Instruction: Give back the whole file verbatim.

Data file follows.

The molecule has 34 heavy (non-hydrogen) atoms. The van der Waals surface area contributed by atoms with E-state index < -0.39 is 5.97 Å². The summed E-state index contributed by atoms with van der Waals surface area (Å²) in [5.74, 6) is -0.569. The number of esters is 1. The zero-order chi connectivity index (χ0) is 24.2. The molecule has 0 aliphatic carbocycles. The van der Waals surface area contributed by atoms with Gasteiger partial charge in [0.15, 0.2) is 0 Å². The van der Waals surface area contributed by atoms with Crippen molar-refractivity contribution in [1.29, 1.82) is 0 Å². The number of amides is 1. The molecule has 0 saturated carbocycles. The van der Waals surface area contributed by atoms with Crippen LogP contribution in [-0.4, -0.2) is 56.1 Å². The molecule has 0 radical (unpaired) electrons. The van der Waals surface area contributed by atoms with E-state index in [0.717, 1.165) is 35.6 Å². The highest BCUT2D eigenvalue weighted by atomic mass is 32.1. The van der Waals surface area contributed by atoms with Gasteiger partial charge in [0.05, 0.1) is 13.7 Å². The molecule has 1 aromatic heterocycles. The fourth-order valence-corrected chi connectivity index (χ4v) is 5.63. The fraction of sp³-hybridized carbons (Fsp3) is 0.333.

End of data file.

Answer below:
The molecule has 34 heavy (non-hydrogen) atoms. The van der Waals surface area contributed by atoms with E-state index < -0.39 is 5.97 Å². The summed E-state index contributed by atoms with van der Waals surface area (Å²) in [5.74, 6) is -0.569. The number of esters is 1. The zero-order chi connectivity index (χ0) is 24.2. The molecule has 0 aliphatic carbocycles. The van der Waals surface area contributed by atoms with Gasteiger partial charge in [0.15, 0.2) is 0 Å². The van der Waals surface area contributed by atoms with Crippen molar-refractivity contribution in [1.29, 1.82) is 0 Å². The number of amides is 1. The molecule has 0 saturated carbocycles. The van der Waals surface area contributed by atoms with Crippen LogP contribution in [-0.4, -0.2) is 56.1 Å². The molecule has 0 radical (unpaired) electrons. The van der Waals surface area contributed by atoms with E-state index in [0.717, 1.165) is 35.6 Å². The highest BCUT2D eigenvalue weighted by atomic mass is 32.1. The van der Waals surface area contributed by atoms with Gasteiger partial charge in [0.05, 0.1) is 13.7 Å². The molecule has 1 aromatic heterocycles. The fourth-order valence-corrected chi connectivity index (χ4v) is 5.63. The fraction of sp³-hybridized carbons (Fsp3) is 0.333.